Fri. Nov 15th, 2019

The Blue & Gray Press

The University of Mary Washington Student Newspaper

Audiences praise “Crazy Rich Asians” for display of culture

3 min read
By MARIE ROPER Staff Writer “Crazy Rich Asians” has the typical mother disliking the girlfriend trope but with a refreshing twist.

By MARIE ROPER

Staff Writer

When “Crazy Rich Asians” hit the theaters last month, it was praised for its positive messages, display of Asian culture and all-Asian cast. A romantic comedy, this touching and empowering film follows Rachel Chu, an economics professor at NYU, and Nick Young, a history professor, who have been dating for a year. Nick invites Rachel to go to his friend’s wedding in Singapore where he is going to be the best man. He thinks this would be a great opportunity for Rachel to meet his family as well. But this trip is full of surprises for Rachel- Nick is actually from a family that is considered to be “Old Rich” and holds super traditional values.

Rachel tries to accommodate Nick’s family and their lifestyle while trying to get through to Nick’s mother, who does not think Rachel is a good fit for her son. Nick’s mother believes that wives should sacrifice their dreams to care for the family. Once Nick’s mother finds out that Rachel is a professor at a university, she views Rachel as self-centered and not able to provide for her potential future husband and family fully.

Compared to other rom-coms, “Crazy Rich Asians” has the typical mother disliking the girlfriend trope but with a refreshing twist, the healthy relationship between Rachel and Nick. Instead of spending time arguing with each other as we typically see in movies, these two show that by communicating feelings in a sincere and open way, you can promote a better understanding of one another.

One of many reasons why “Crazy Rich Asians” was interesting is the multitude of displays of Asian culture. Ann Hornaday, a movie critic at the Washington Post said “…the movie has layers of meaning and nuance that give it added richness, including a respectful critique of the Chinese tradition of filial loyalty, a withering look at intra-community prejudices that coexist with external racism, skeptical digs at unbridled materialism and sometimes stingingly on-point acknowledgment of China’s rising strength as a global economic and cultural force.”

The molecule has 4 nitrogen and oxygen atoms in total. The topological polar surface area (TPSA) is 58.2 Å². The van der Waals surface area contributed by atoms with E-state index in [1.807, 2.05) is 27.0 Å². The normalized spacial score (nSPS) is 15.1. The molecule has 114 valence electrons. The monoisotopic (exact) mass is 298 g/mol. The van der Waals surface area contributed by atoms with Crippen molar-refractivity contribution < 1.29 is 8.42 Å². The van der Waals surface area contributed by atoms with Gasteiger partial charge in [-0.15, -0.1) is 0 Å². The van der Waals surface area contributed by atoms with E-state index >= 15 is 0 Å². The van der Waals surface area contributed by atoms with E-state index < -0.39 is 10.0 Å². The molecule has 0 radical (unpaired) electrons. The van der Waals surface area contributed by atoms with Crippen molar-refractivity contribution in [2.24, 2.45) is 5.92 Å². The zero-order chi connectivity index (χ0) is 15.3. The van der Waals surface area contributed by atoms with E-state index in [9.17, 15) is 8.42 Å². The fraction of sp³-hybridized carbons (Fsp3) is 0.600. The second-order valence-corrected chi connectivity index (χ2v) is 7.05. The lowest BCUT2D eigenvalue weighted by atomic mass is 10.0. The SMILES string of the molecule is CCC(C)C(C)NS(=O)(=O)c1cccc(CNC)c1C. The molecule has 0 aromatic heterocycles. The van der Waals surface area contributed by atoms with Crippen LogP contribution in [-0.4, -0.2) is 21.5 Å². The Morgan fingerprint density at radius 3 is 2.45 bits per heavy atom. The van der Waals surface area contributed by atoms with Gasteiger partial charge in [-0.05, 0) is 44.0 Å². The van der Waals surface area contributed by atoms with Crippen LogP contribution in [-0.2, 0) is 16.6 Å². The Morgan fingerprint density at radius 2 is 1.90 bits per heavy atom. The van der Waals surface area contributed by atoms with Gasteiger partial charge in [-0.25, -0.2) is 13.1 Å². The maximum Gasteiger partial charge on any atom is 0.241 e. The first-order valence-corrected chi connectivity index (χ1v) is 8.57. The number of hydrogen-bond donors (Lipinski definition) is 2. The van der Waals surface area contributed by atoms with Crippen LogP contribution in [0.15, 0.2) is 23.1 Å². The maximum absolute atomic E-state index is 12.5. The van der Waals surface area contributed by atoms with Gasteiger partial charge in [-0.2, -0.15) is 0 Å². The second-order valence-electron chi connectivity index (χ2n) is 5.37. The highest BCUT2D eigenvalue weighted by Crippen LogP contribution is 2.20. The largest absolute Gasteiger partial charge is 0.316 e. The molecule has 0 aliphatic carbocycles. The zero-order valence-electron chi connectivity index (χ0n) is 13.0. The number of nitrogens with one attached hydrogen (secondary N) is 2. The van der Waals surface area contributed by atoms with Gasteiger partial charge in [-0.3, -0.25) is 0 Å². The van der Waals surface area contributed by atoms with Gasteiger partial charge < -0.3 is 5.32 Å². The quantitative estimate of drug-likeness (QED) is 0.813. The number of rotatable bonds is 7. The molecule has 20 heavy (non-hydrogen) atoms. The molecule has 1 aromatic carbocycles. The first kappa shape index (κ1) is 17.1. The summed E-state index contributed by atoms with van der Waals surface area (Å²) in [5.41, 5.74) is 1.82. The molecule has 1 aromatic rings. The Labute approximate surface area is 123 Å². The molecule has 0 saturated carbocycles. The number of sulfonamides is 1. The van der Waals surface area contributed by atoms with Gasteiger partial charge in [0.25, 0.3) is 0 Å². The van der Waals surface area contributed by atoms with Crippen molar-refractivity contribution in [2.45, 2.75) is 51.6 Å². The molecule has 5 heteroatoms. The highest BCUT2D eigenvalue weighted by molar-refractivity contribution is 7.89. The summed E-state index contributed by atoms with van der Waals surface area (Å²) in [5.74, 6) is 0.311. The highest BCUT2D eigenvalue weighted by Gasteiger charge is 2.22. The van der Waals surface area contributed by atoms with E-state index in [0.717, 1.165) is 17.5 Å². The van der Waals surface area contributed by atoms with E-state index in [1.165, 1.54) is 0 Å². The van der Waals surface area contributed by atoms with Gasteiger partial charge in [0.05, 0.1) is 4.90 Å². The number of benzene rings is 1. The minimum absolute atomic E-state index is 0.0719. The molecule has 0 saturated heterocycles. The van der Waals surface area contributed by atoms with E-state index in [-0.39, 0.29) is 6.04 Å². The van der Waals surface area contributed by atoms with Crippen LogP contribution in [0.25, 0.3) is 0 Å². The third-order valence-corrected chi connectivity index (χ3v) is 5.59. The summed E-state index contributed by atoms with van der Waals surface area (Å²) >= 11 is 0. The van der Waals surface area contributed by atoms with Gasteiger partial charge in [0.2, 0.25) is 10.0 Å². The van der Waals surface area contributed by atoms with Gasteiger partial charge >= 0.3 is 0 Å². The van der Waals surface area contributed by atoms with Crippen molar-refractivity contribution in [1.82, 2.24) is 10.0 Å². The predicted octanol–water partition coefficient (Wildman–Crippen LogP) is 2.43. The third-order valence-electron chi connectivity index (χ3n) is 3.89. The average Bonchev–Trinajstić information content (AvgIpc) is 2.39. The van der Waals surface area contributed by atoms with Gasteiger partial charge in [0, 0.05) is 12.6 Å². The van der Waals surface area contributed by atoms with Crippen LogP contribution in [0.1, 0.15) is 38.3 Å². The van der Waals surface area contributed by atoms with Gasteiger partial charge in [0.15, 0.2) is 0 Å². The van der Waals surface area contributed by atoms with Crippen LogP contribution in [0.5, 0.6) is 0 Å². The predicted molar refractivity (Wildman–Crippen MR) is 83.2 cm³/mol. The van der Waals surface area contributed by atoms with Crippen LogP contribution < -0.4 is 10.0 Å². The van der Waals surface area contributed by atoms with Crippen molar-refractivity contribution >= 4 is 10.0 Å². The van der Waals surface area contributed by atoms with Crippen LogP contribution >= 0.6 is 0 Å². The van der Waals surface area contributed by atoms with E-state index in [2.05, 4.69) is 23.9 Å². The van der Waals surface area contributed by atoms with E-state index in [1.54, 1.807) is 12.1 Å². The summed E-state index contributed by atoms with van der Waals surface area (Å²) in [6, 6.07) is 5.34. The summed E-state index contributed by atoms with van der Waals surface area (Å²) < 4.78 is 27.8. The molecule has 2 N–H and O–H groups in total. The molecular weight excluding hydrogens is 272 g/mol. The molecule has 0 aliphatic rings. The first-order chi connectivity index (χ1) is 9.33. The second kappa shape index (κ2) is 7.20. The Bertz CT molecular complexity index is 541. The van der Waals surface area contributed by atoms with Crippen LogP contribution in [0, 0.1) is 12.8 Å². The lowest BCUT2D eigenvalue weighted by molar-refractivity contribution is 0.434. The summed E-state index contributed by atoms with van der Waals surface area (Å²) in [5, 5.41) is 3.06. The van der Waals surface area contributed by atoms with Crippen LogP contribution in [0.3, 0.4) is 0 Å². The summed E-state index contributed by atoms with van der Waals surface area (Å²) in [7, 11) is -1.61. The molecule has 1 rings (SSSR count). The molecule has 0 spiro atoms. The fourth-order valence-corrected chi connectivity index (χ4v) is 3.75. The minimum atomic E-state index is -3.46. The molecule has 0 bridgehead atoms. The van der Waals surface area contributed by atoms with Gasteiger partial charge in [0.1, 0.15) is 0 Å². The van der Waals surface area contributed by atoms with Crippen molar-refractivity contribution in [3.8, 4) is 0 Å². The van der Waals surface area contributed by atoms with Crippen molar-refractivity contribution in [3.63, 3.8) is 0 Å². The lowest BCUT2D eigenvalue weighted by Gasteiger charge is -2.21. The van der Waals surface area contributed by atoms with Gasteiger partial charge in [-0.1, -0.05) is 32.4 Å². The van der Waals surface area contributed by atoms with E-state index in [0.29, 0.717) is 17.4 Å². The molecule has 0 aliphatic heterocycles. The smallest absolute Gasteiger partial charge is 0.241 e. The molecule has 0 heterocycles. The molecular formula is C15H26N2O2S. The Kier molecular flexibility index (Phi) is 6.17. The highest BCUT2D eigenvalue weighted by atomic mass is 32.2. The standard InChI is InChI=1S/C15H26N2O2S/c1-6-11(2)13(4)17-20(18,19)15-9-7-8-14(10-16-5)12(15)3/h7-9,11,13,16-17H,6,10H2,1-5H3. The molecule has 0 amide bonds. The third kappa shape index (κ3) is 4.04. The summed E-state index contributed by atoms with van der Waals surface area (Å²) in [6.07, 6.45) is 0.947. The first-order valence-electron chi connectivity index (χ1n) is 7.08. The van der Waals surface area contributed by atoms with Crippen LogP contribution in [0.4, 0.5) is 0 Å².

Some members of the cast of "Crazy Rich Asians"
The cast of “Crazy Rich Asians” | MotherJones.com

Overall “Crazy Rich Asians” has a good platform to introduce aspects of Asian cultures to a broader audience. More films should take this approach.

Another interesting feature was the all-Asian cast breaking down racial stereotypes. Tara McNamara, from Common Sense Media said “It’s impossible not to notice the movie’s lingering shots of men’s bare chests, but this reverse objectification is subversively intentional: Asian men are rarely portrayed as sexy or appealing in the media, and the drooling cinematography is intended to challenge the idea that Asian men are undesirable.”

We also see the struggle of Asian females regarding their careers and household roles. In the movie, there are three strong female characters, Rachel, Astrid, and Eleanor. Rachel was raised by a single mother in the U.S where she is successful in her career but is viewed as self-centered by the older generation in the Asian culture. Astrid, Nick’s cousin, also comes from a wealthy family but has married a successful man who is from a middle-class family. She struggles to support her husband and make him feel good despite his insecurities.

Lastly, Eleanor, Nick’s mother, finally comes around to accept Rachel as a good partner for her son. All of these women are different in their own ways but throughout the movie, they all demonstrate great character development.

“Crazy Rich Asians” is a sweet romantic movie that has a message. Not only is it fun, but it promotes realizing your self-worth and appreciating your cultural heritage.

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